Benjamin Netanyahu, Tzipi Livni and Ehud Barak have more than a few faults. But one fact cannot be disputed. Netanyahu, Livni and Barak are immeasurably better than the parties they lead.
Netanyahu is a fig leaf for people such as Lea Nass, Gila Gamliel and Moshe Feiglin. Livni is a fig leaf for Ruhama Avraham Balila, Yoel Hasson and Eli Aflalo. Barak is a fig leaf for Benjamin Ben-Eliezer. Despite all their faults and flaws, the three prime ministerial contenders are Gullivers in comparison to the Lilliputians in their parties.
Israel's election method is doubly distorted. The first distortion is that the election system is individual, while voting is by party. As a result, we are obsessed by every line and pore in the face of the front-runner, while failing to notice we are granting the political power to a semi-anonymous bunch that will not allow him or her to lead. The second distortion is that the system is based on elections within the party that do not reflect the wishes and characteristics of the vast majority of the public that does not belong to a political party. As a result, most of the parties send to the Knesset public representatives who are not public trustees but rather professional party hacks, representatives of various vested interests or figures with a radical agenda.
The current electoral system is thoroughly in the style of the United States. It focuses not on the parties but rather on the three candidates. But there is no connection whatsoever between the American election campaign and Israel's system of government. The choice between John McCain and Barack Obama is significant because it turns one of them into the head of the executive branch of the government. The choice among Netanyahu, Livni and Barak, in contrast, is artificial because in practice it is Likud, Kadima or Labor that will control the government.
These distortions amplify each other. On one hand, the question of what is Likud, Kadima and Labor are barely asked during the campaign. It's not sexy. On the other hand, what determines the conduct of these three parties from one election to another is the internal horse trading which often borders on corruption.
The result is staring us in the face. Parties with no room for people such as professors Uriel Reichman, Yitzhak Ben-Israel and Menahem Ben-Sasson. Government with room for finance ministers like Abraham Hirchson and defense ministers like Amir Peretz. Prime ministers like Ariel Sharon, who are bound with ropes of pettiness and extremism by the political Lilliputians who were swept into the Knesset on their coattails. A state, all of whose captains feel it cannot be governed, steered, stabilized and brought safely to port.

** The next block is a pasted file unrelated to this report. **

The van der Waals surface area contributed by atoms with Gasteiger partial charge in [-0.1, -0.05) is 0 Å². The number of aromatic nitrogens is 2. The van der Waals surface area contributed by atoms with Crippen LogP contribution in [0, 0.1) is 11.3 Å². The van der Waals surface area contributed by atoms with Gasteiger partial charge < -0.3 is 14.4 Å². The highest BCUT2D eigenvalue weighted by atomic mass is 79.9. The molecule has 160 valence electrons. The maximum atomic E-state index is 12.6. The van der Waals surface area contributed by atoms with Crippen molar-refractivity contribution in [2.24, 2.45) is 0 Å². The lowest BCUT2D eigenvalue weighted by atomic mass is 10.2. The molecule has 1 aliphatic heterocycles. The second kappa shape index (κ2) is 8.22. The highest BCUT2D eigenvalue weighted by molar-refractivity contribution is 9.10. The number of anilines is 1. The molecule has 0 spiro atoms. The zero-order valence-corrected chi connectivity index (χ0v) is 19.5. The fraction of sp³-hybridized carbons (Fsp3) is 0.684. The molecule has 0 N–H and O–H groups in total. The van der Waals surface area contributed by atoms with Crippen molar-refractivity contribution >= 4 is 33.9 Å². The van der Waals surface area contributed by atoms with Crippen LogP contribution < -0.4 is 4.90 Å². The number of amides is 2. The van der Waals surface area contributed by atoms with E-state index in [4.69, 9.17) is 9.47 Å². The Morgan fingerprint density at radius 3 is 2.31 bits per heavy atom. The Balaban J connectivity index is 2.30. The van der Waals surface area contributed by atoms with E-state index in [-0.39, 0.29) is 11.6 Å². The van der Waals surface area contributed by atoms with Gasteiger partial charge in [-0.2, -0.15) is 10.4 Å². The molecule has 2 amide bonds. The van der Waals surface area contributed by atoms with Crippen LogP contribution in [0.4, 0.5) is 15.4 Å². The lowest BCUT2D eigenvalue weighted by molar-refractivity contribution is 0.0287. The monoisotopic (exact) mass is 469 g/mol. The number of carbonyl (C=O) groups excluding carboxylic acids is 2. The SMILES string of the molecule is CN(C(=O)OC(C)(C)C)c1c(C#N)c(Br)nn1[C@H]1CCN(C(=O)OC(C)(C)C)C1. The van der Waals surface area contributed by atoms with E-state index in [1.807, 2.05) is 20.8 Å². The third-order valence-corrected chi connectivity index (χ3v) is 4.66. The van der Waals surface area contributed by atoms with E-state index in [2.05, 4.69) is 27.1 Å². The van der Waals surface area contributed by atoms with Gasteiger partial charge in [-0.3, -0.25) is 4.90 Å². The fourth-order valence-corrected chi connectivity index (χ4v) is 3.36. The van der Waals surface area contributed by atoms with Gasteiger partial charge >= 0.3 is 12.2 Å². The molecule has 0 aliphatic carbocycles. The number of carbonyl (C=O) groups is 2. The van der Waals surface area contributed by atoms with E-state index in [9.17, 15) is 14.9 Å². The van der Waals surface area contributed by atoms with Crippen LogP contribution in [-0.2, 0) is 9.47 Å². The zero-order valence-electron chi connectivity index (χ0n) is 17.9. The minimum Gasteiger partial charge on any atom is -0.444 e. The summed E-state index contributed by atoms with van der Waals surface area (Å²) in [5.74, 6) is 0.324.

Sharon's first act of leadership immediately after his election in the winter of 2001 was to change the electoral system. Despite increasing terrorism and deepening economic recession, Sharon realized that he must first bring stability to the political system. The prime minister who is elected in the winter of 2009 must do the same thing. We do not have the luxury of waiting for the completion of a comprehensive change in the method of government, which must be a long, cautious and considered process.
Two emergency measures must be taken immediately: All political parties must be obligated to hold open primaries, as well as to allow the head of the party to personally appoint about one third of its Knesset candidates. These two simple changes do not require a major constitutional change and will not disrupt the system of checks and balances. But in combination they will immediately improve the human fabric of the government and give the prime minister the minimum capacity needed to govern.
Lea Nass, Ruhama Avraham and Benjamin Ben-Elizer will do everything in their power to prevent this correction. The party hacks who are only now being revealed to us in all their glory will labor mightily to retain control of the institutions of government. The elected prime minister will not be able to beat them on his own. He or she will not have sufficient power to impose the interests of the state on those who have a personal interest. All this means that close cooperation will be required between the victor and the two losers. Only if Netanyahu, Livni and Barak work together can they defeat the party machines that render them powerless and jeopardize their country.
Ostensibly this election is a competition among three contenders for the crown. But in fact, Israel today has no crown. The day after the election it will become obvious that the true struggle is between the three musketeers who genuinely care about their state and three inferior parties that block their way. Only if the musketeers realize that their destiny is one and their responsibility is one will they have a possibility of pulling Israel out of its political superficiality and governmental paralysis.
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